Last week I spent a few hours wandering around the machinery of Thomas Edison’s mind.
His collection of wheels, pulleys, belts, motors and, of course, inventions is now a national treasure. From phonographs to light bulbs, Edison’s invention factories transformed our lives over half a century. Each one of Edison’s 1000-plus patents is a testament to the thousands of creative little steps in what, even today, can be called the way of the inventor.
When we think of inventors today, images of wide-screen computers and hoodied-programmers come to mind. From software to smart cars, modern gadgets are funded by crowds, tested by early-adopters and mass-distributed over global wireless networks. The next, next thing goes from hack-a-thon to unicorn in a blink of an eye, often changing our lives forever.
So what can Edison’s achievements teach us today? Walking through the Edison Museum in New Jersey, I saw people taking photographs of Edison’ss early camera with digital technology a hundredth of its size. It was wonderful to see people of all ages looking with wonder and excitement at how invention used to be done. If only they could talk to Edison, I wondered, and then I realized: They were!
Thomas Edison’s life holds inspiration and wisdom for us today. His story is that of everyone who strives to make something better: from the coolest gadget to the simplest service. Edison’s museum is filled with stops along the way of the inventor. A path that can be followed by anybody, and where anything is possible. As I hope you will see.
Ideas require space.
Today’s innovations still start in a quiet space. The drafting room is that place where we let our ideas ruminate and evolve. Edison’s drafting rooms were far removed from the pressures and noise of the production floor. Here, the idea-men of the past let their imagination do its special work apart from the need to file or save or send. Standing here, I was reminded of a tour of Google I once took, with its many quiet spaces and thinking rooms. Today’s leading organizations understand that the mind does not work on a keyboard alone; nor does it work alone. Google desks are often on wheels, easily moved around to sit next to fellow draftsmen, to collaborate. The impossible and the unlikely are born in quiet corners.
The laboratory still matters.
In Edison’s day, ideas were tested, refined, and reformulated in laboratories. The great industrial lab technicians played with codes and combinations, looking for catalysts, and seeking secret formulas of tomorrow’s exciting inventions. In those days, the lab was a place where testing was done before a product was released to the public. Standing in one lab, I begin to think about today’s process – so sped up – where half-baked products are released to the public long before they are ready. Has the quest for the right result has been lost to the race for investor dollars?
I find it hard to imagine Edison would have been satisfied with being a unicorn company releasing marginally useful products, even if they are “free.” He tested hundreds of variations of horns and cones before releasing his phonograph. Even at 80, Edison grew rubber plants in Florida groves in the hopes of making automobile tires even better. He couldn’t fathom things that weren’t good enough. Many of today’s great companies are always iterating and improving their products. Yet the hard work of getting it right first and early seems increasingly sidelined. Perhaps our way is better; but as my discharged Apple iWatch sits a drawer, I wonder if my ever-ticking pocket watch tells a different story.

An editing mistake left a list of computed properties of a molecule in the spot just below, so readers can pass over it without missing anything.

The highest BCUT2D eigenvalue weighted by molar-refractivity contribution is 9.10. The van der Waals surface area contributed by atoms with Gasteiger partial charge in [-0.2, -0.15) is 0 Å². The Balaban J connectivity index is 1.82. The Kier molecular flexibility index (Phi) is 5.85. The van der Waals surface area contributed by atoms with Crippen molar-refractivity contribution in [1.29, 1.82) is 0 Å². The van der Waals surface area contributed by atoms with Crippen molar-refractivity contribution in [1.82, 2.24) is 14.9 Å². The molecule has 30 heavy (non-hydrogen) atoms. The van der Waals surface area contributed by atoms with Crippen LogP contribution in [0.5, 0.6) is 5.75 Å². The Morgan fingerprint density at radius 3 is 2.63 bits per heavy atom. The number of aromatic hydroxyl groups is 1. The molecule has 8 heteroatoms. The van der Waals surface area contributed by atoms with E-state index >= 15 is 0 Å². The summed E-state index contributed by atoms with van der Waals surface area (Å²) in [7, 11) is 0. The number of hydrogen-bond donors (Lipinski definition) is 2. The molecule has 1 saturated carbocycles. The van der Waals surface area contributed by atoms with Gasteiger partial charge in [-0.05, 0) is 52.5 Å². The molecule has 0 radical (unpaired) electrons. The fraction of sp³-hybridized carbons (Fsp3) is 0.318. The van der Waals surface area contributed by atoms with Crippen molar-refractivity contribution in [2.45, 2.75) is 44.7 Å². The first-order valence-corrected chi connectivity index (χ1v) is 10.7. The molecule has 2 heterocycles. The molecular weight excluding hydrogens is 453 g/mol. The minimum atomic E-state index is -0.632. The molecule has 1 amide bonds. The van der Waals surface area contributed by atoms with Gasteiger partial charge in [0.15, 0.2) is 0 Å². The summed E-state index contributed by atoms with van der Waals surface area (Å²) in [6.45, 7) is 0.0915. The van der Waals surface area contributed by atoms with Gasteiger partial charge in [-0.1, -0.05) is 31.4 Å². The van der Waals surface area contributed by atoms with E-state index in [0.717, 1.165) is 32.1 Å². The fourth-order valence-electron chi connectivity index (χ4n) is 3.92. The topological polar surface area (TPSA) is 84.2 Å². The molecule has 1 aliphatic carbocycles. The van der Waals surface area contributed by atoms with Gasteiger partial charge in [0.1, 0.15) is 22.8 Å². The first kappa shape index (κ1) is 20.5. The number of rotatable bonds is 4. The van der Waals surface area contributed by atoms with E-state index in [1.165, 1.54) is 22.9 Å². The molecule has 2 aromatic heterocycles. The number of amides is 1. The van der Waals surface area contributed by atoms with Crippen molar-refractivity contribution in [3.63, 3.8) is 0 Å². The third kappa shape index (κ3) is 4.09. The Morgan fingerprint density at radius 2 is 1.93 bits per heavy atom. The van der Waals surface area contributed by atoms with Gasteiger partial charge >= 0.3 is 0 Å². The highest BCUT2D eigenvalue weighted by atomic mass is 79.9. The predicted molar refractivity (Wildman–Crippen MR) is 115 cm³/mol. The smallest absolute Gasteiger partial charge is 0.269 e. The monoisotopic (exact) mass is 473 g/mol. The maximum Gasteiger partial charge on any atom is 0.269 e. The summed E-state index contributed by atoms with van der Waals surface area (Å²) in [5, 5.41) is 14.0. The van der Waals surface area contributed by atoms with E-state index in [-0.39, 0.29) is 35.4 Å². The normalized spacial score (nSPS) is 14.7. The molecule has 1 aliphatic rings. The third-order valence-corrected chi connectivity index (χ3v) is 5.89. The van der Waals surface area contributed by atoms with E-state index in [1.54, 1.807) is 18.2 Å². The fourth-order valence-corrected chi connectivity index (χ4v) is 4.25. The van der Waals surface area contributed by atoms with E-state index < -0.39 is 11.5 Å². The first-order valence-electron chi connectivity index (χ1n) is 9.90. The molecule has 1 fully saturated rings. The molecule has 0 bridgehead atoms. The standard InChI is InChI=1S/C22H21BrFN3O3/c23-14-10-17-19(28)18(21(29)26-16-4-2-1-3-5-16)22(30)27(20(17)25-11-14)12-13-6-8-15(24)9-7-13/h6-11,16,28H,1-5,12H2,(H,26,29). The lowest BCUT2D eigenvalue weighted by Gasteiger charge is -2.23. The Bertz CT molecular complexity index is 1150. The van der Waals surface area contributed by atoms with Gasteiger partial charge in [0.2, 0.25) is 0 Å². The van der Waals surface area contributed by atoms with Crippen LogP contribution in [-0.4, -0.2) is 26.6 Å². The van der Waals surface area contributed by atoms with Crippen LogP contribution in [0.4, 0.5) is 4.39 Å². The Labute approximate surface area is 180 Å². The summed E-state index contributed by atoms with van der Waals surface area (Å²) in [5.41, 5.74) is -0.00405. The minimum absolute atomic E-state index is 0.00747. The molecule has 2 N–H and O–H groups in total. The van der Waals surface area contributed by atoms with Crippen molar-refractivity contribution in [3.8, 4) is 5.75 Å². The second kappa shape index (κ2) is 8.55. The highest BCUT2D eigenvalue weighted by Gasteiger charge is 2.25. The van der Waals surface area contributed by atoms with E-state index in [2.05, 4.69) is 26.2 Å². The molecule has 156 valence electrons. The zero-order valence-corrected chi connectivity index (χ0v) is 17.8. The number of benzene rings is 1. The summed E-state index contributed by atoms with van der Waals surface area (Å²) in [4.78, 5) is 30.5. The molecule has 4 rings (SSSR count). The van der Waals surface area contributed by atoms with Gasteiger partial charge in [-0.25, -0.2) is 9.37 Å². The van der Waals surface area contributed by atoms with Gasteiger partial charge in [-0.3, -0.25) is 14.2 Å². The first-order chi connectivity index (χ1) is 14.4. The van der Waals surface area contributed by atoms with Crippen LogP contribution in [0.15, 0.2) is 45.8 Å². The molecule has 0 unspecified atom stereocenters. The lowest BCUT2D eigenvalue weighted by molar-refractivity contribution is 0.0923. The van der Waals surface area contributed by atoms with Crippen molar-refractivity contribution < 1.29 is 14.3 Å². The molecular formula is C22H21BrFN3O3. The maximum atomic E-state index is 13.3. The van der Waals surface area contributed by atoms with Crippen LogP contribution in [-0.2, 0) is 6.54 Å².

The human network still matters.
From drafting board to laboratory to factory floor. Eventually, innovations need to be built. The 3D printers of Edison’s day were mechanical workstations networked by an intricate system of belts and pulleys, hubs and routers, gears and hooks. Every fabrication station was powered from a set of electric motors that energized the whole factory, cutting and shaping ideas into reality.
Almost lost to us today is the understanding that the great industrial factories were far more than assembly lines. Standing on Edison’s factory floor, you see the networking between people and machines clearly: The belts and gears were transmission lines for the guiding hands of the men and women who worked together to create results. It’s the same today: a social network is empty without human contribution; so, too, an e-commerce ecosystem or even email. The most important stops along the way of the inventor are still the places where we encounter each other.
It only takes an afternoon to feel the pull of the inventor’s life. I want to be an inventor, too! my mind repeated. A final stop in Edison’s office finds his chair next to his iconic stock ticker, surrounded by hundreds of books. One is forced to wonder: Could I sit in that chair? Rumor has it that Edison read every one of those books. He was the “human Google” of his day.
Yet after a few moments in this quiet corner, you realize Edison’s chair doesn’t challenge us to be worthy of it: It invites us to use it – and his story – to start our own journeys along the way of the inventor.